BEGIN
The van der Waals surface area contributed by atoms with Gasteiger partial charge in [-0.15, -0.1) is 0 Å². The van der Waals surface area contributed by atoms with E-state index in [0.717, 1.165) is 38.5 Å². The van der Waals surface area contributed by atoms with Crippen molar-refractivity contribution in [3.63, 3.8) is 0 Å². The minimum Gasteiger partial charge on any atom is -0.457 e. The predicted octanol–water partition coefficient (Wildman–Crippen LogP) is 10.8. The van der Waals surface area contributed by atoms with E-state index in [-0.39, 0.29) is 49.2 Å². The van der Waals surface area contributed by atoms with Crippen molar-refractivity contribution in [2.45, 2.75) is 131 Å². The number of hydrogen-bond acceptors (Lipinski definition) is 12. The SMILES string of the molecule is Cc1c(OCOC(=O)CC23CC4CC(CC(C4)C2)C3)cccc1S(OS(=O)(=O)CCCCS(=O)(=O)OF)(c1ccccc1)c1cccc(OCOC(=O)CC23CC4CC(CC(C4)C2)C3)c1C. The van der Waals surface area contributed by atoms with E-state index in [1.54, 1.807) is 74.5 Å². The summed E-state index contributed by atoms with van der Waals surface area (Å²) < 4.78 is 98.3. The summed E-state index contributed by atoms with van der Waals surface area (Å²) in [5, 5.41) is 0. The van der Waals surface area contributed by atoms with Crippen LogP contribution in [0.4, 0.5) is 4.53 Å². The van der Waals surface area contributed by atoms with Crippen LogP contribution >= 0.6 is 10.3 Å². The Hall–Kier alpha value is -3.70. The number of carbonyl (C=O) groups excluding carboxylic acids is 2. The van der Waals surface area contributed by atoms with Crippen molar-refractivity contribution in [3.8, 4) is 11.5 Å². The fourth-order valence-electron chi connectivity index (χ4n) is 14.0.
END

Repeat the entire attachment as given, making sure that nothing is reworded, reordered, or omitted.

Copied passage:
The van der Waals surface area contributed by atoms with Gasteiger partial charge in [-0.15, -0.1) is 0 Å². The van der Waals surface area contributed by atoms with E-state index in [0.717, 1.165) is 38.5 Å². The van der Waals surface area contributed by atoms with Crippen molar-refractivity contribution in [3.63, 3.8) is 0 Å². The minimum Gasteiger partial charge on any atom is -0.457 e. The predicted octanol–water partition coefficient (Wildman–Crippen LogP) is 10.8. The van der Waals surface area contributed by atoms with E-state index in [-0.39, 0.29) is 49.2 Å². The van der Waals surface area contributed by atoms with Crippen molar-refractivity contribution in [2.45, 2.75) is 131 Å². The number of hydrogen-bond acceptors (Lipinski definition) is 12. The SMILES string of the molecule is Cc1c(OCOC(=O)CC23CC4CC(CC(C4)C2)C3)cccc1S(OS(=O)(=O)CCCCS(=O)(=O)OF)(c1ccccc1)c1cccc(OCOC(=O)CC23CC4CC(CC(C4)C2)C3)c1C. The van der Waals surface area contributed by atoms with E-state index in [1.54, 1.807) is 74.5 Å². The summed E-state index contributed by atoms with van der Waals surface area (Å²) < 4.78 is 98.3. The summed E-state index contributed by atoms with van der Waals surface area (Å²) in [5, 5.41) is 0. The van der Waals surface area contributed by atoms with Crippen LogP contribution in [0.4, 0.5) is 4.53 Å². The van der Waals surface area contributed by atoms with Crippen LogP contribution >= 0.6 is 10.3 Å². The Hall–Kier alpha value is -3.70. The number of carbonyl (C=O) groups excluding carboxylic acids is 2. The van der Waals surface area contributed by atoms with Crippen molar-refractivity contribution in [3.8, 4) is 11.5 Å². The fourth-order valence-electron chi connectivity index (χ4n) is 14.0.